The Sun Belt Conference standings are what they are after this past weekend’s series split with Little Rock in the Cajundome.

In the East, Coastal Carolina and Appalachian State are off to 3-1 starts, while Little Rock is the only team in the West above .500 in the early going after surviving UL 78-76 in overtime Saturday.

But while coach Bob Marlin’s Ragin’ Cajuns are essentially in a four-way tie for second place in the Sun Belt West at 2-2, the eye test this weekend in the Cajundome told a different story.

Sure, the Cajuns’ overall record is a good one at 8-3. But few of those first seven wins illustrated the long-term staying power the two games against Little Rock did.

“Yes, I definitely feel like we got better as a team,” UL coach Bob Marlin said after Saturday’s loss. “We had a good week of practice and got better.”

Judging by Marlin’s Zoom responses since day one, practice hadn’t been the program. Transferring that offensive potential to the court has been.

Friday’s game was indeed the Cajuns' best 40 minutes, and the first half Saturday was their best half period so far this season.

More players seemed to be connecting the dots a little better against Little Rock.

Leading the parade was 6-foot-4 junior transfer Brayan Au, who played his best stretch of ball since joining the Cajuns over the weekend.

“I had a lot of talks with coach,” Au said. “He told me the reason he brought me here is to make a change in the team. At the beginning, it was hard for me to come from a JUCO to Division I because I feel like everything is different in the way that it’s played.

"I had a hard time adjusting and deciding when to take good shots. But a long talk with coach, it gave me the confidence to do what I do best.”

After scoring nine points with four rebounds and four assists in Friday’s win, Au made three of his four attempts behind the arc Saturday to contribute 11 points, 5 boards and 3 assists.

“After that day, I just decided it was going to go up from there,” Au said. “I was not going to go back. I was going to go forward. That was the goal — to improve every game.

“It was a mentality. I felt like I wasn’t really there. I was trying to facilitate for everybody else, instead of trying to score for myself. Sometimes, it’s more selfish when I have open shots, instead of shooting I would just give it away to facilitate for others. Sometimes that’s more selfish than just making the right play.”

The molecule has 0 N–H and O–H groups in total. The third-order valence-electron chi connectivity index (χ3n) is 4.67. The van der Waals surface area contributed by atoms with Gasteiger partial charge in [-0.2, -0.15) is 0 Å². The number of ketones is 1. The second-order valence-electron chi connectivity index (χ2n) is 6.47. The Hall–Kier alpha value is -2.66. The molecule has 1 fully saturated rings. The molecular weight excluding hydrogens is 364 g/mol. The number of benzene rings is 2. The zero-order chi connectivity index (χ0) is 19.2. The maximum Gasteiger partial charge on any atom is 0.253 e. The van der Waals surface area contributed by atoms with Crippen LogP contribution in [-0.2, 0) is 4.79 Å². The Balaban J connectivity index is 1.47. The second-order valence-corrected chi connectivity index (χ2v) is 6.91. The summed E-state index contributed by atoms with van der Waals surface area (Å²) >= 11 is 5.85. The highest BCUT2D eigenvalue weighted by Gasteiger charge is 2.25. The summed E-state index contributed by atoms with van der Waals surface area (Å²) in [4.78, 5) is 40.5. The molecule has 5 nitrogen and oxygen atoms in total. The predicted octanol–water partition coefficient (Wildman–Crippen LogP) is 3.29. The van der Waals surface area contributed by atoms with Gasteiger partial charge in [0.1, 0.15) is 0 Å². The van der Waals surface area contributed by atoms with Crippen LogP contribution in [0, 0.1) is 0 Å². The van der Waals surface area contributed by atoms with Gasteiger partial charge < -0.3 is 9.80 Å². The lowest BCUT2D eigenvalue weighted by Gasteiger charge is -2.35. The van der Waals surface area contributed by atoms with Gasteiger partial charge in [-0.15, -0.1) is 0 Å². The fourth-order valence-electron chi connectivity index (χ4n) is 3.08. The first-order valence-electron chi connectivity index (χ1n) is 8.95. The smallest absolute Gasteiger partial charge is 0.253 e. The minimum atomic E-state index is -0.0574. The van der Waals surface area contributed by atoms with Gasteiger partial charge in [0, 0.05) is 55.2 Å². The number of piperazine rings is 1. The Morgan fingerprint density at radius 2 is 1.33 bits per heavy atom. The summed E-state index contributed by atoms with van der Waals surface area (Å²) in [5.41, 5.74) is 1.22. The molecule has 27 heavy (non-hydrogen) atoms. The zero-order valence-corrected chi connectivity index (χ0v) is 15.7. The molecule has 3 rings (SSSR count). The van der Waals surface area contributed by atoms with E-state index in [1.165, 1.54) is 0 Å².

Marlin never lost confidence in Au’s potential.

“He’s a very good shooter,” Marlin said. “He’s a career 40% shooter from 3. We see it in practice all the time. The move from the 2 to the 1, sometimes he plays the 2, but more than not he plays the 1 for us because he does a good job of understanding.”

That understanding was quite clear to Marlin during Saturday’s game. Three separate times, Au commented to Marlin about a play he felt the Cajuns should run, and “it was exactly the play I had in mind. So he’s starting to think like a quarterback or a point guard more.”

Despite faltering down the stretch Saturday to settle for a split, Au saw improvement over the last two games.

“Most definitely,” he said. “I feel like we improved so much since the last time we played. Every time we play, we play harder and harder and harder. We play more comfortable with each other. We become closer and closer. That makes it when we’re on the court, instead of just worried about winning, we’re having fun while we’re winning.”

Another reason for UL basketball fans to feel better about this weekend is the play of 6-4 freshman Ty Harper.

“I thought Ty Harper helped us there for a stretch — got a big dunk, made an athletic play,” Marlin said. “We started getting stops when we switched defense.”

Throw in 6-10 freshman Isaiah Richards and that’s a lot of young players displaying a ton of aggressiveness already.

Once mainstays like senior Cedric Richards and sophomore Mylik Wilson start getting their shots to fall more consistently, it’s getting easier to visualize this group making some noise down the stretch.

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